If you are not fluent or comfortable in English, and need to attend an interview at an office of U.S. Citizenship and Immigration Services, in particular a green card (adjustment of status) interview, you may need to bring your own interpreter. That way, the USCIS officer and you can communicate through this person acting as intermediary.
Exceptions to this broad rule include removal (deportation) hearings, at which an interpreter will be provided by the U.S. government, and naturalization (citizenship) interviews, because you are expected to know and be tested on your English language ability unless you've applied for a waiver based on age or disability.
You may need to bring an interpreter to an asylum interview, but the rules in that case are different than what's described below.
Here's what to know before you ask someone to serve as your interpreter at a green card interview at USCIS.
The standards for interpreters (sometimes called translators, though technically translators handle only written text) who assist at interviews at USCIS field offices are set forth in a Policy Memorandum that USCIS issued on January 17, 2017. This guidance does not cover situations where USCIS itself provides the interpreter; nor does it cover asylum, NACARA, credible fear/reasonable fear, naturalization, or overseas interviews.
The interpreter you bring to your interview must be someone who can accurately, literally, and fully interpret for both you and the interviewing officer and be able to interpret impartially and without bias.
Certain people are not eligible to serve as interpreters at all, namely minors under the age of 18 (though an exception for good cause, such as lack of local interpreters who speak that language, may be made if the person is at least 14), witnesses in the case under consideration, and the applicant/interviewee’s attorneys and legal representatives.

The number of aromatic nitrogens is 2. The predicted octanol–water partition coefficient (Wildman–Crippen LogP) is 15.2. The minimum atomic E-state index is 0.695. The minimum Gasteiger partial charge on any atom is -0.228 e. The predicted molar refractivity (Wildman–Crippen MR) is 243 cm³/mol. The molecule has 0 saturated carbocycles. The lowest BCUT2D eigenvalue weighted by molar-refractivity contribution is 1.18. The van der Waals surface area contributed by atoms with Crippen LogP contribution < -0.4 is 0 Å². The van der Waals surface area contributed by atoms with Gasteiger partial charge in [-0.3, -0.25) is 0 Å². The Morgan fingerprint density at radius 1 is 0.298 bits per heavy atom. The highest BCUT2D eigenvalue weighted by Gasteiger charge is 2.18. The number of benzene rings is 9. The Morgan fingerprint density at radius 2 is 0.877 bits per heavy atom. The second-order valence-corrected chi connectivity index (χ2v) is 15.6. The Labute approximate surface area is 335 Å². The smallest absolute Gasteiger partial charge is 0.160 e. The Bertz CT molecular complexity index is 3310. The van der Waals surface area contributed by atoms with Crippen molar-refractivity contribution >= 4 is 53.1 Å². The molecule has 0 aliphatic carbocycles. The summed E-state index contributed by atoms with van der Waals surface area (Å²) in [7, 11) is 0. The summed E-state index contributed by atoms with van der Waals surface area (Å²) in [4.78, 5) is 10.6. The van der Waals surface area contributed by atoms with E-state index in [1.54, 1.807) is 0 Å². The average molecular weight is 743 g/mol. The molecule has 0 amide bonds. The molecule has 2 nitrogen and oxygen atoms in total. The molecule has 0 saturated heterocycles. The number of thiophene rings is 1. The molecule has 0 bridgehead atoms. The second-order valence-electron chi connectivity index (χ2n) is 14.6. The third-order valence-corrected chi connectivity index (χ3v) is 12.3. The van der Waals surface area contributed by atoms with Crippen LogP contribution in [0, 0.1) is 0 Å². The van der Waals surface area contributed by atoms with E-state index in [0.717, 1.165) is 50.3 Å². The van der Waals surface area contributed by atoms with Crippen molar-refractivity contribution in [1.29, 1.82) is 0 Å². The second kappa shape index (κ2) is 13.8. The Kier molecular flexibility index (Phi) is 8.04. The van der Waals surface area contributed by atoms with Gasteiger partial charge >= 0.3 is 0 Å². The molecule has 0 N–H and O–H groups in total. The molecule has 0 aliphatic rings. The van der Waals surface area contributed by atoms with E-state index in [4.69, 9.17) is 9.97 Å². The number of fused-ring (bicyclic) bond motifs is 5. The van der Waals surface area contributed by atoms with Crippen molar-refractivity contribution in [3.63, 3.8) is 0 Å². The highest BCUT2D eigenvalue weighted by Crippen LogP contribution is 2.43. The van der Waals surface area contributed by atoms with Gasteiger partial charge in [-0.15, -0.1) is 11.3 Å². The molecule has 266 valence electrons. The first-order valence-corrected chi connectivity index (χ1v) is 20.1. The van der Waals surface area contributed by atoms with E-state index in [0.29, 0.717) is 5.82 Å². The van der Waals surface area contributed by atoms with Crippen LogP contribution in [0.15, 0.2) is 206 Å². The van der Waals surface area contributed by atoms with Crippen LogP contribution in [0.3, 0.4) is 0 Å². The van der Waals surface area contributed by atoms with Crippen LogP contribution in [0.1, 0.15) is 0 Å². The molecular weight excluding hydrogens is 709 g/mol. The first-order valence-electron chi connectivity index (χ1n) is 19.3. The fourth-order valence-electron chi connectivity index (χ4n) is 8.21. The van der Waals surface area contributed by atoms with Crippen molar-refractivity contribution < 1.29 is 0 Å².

The guidelines also give USCIS the power to disqualify someone from serving as interpreter, if the person is not sufficiently fluent in both English and in the interviewee’s language and able to interpret competently, impartially, and without bias. This means that, for example, a family member with a personal interest in the outcome of the case might not be allowed to serve as interpreter. In fact, USCIS explicitly says within its guidelines that “family members will generally be disfavored as interpreters if there is another qualified interpreter available to the customer.”
Fortunately, you need not necessarily pay a professional. The USCIS policy memo says nothing about any sort of objective qualification, only that the person must be able to do the job.
So it’s possible that you can find an adult friend (not a family member or your lawyer) who is capable of handling this role. If not, talk to local nonprofits serving immigrants or search online to hire someone.
The two of you should, if possible, practice beforehand. It’s not easy to get into the rhythm of having someone interpret for you. You'll need to speak relatively slowly, and stop every few sentences, in order to give the interpreter the chance to fully hear and then repeat your words in English without forgetting what you said. And, practice gives your interpreter a chance to get used to your pronunciation and so forth.
The interpreter and you will have to jointly submit Form G-1256, Declaration for Interpreted USCIS Interview. Both the interviewee and the interpreter will be asked to sign this form at the start of the USCIS interview.
The form declaration states that the interpreter must accurately, literally and fully interpret for both the interviewee and the interviewing officer. It also reminds the interviewee that an interpreter may hear personal information, and requires the interpreter to agree not to disclose any such information learned in the interview.